I often get asked whether I think FDSOI will really take off and my answer is that I do think it will take off for IOT and other mobile applications. GF reported they now have 135 early engagements, 102 PDK downloads, 72 Invecas IP downloads and there will be 20 test designs on multi product wafers by the end of 2017 with 15 product tape-outs by the end of 2018.

12FDX is in development and expected to provide 26% better performance and 47% lower power than 22FDX. 12FDX will have a minimum energy point of <0.4 volts well below what FinFETs can offer. Samsung is the only other foundry pursuing FDSOI and their process nodes are 28nm currently with 18nm in development, both less dense than GF's competing 22nm and 12nm offerings.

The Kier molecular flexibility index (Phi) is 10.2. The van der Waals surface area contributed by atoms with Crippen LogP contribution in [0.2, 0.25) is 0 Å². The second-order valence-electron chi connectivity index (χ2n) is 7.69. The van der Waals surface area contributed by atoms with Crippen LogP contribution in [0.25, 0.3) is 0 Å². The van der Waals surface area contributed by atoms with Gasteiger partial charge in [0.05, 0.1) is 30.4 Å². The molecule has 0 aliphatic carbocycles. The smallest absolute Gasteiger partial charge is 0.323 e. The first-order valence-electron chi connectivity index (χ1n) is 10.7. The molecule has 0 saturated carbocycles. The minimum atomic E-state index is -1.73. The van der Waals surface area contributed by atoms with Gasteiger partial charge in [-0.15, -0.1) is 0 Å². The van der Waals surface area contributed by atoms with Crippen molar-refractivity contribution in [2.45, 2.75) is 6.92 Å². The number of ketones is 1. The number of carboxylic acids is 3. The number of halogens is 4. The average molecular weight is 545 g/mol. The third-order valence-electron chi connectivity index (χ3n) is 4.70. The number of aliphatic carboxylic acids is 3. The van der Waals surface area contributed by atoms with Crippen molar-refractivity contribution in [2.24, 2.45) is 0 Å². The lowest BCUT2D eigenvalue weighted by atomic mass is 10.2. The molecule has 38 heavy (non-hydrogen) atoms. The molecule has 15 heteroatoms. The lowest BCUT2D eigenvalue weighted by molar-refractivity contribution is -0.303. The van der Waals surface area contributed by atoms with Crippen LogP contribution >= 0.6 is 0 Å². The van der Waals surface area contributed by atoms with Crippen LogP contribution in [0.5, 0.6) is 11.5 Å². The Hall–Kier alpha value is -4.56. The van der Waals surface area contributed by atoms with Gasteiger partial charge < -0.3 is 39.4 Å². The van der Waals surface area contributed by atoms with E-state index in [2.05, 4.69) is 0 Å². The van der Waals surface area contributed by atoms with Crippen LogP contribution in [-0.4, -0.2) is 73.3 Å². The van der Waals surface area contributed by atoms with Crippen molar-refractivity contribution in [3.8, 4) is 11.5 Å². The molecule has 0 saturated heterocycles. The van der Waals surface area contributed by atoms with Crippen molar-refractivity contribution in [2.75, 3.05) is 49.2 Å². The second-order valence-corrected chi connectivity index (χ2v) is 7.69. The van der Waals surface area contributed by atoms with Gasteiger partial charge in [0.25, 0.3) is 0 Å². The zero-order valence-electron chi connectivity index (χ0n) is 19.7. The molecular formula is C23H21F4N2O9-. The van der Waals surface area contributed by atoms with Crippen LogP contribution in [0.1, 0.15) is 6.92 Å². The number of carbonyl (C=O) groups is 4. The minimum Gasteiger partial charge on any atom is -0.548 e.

7LP (Leading performance) is GF’s leading edge 7nm FinFET process. Whereas GF licensed Samsung’s FinFET process at 14nm, at 7nm GF is developing their own process. Device performance at 7nm is >40% better than at 14nm and total power is >60% lower than 14nm. 7nm will provide 17 million gates/mm[SUP]2[/SUP]and a 30% die cost reduction versus 14nm with a >45% cost reduction for target segments. The PDK is available now and risk production is on track for the first half of 2018. Figure 3 presents the 7LP platform.

Figure 3. 7LP Platform

The initial 7nm process will be optical with an EUV version planned for when EUV is ready (more on EUV shortly).

GF also offers an FX-7 ASIC services utilizing the 7LP process.

Other new announcements at the conference: